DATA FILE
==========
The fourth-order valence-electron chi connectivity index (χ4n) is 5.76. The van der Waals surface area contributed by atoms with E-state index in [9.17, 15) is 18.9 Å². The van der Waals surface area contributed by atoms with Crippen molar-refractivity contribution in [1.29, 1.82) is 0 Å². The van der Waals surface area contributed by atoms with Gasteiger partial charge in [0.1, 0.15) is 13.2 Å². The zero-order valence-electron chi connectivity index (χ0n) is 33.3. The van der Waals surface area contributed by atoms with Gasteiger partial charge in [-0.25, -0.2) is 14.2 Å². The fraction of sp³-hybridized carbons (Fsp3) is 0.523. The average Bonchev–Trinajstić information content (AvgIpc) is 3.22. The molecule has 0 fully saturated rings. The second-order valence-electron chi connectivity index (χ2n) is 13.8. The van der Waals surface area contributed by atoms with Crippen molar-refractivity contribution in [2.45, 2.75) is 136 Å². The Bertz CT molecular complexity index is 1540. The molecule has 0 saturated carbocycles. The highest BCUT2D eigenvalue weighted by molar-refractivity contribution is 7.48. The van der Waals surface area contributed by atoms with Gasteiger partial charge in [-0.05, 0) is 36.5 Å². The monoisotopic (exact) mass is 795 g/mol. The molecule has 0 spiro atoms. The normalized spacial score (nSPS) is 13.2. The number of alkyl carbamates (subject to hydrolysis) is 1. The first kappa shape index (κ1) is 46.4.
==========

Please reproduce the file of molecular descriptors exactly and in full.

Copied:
The fourth-order valence-electron chi connectivity index (χ4n) is 5.76. The van der Waals surface area contributed by atoms with E-state index in [9.17, 15) is 18.9 Å². The van der Waals surface area contributed by atoms with Crippen molar-refractivity contribution in [1.29, 1.82) is 0 Å². The van der Waals surface area contributed by atoms with Gasteiger partial charge in [0.1, 0.15) is 13.2 Å². The zero-order valence-electron chi connectivity index (χ0n) is 33.3. The van der Waals surface area contributed by atoms with Gasteiger partial charge in [-0.25, -0.2) is 14.2 Å². The fraction of sp³-hybridized carbons (Fsp3) is 0.523. The average Bonchev–Trinajstić information content (AvgIpc) is 3.22. The molecule has 0 fully saturated rings. The second-order valence-electron chi connectivity index (χ2n) is 13.8. The van der Waals surface area contributed by atoms with Crippen molar-refractivity contribution in [2.45, 2.75) is 136 Å². The Bertz CT molecular complexity index is 1540. The molecule has 0 saturated carbocycles. The highest BCUT2D eigenvalue weighted by molar-refractivity contribution is 7.48. The van der Waals surface area contributed by atoms with Gasteiger partial charge in [-0.05, 0) is 36.5 Å². The monoisotopic (exact) mass is 795 g/mol. The molecule has 0 spiro atoms. The normalized spacial score (nSPS) is 13.2. The number of alkyl carbamates (subject to hydrolysis) is 1. The first kappa shape index (κ1) is 46.4.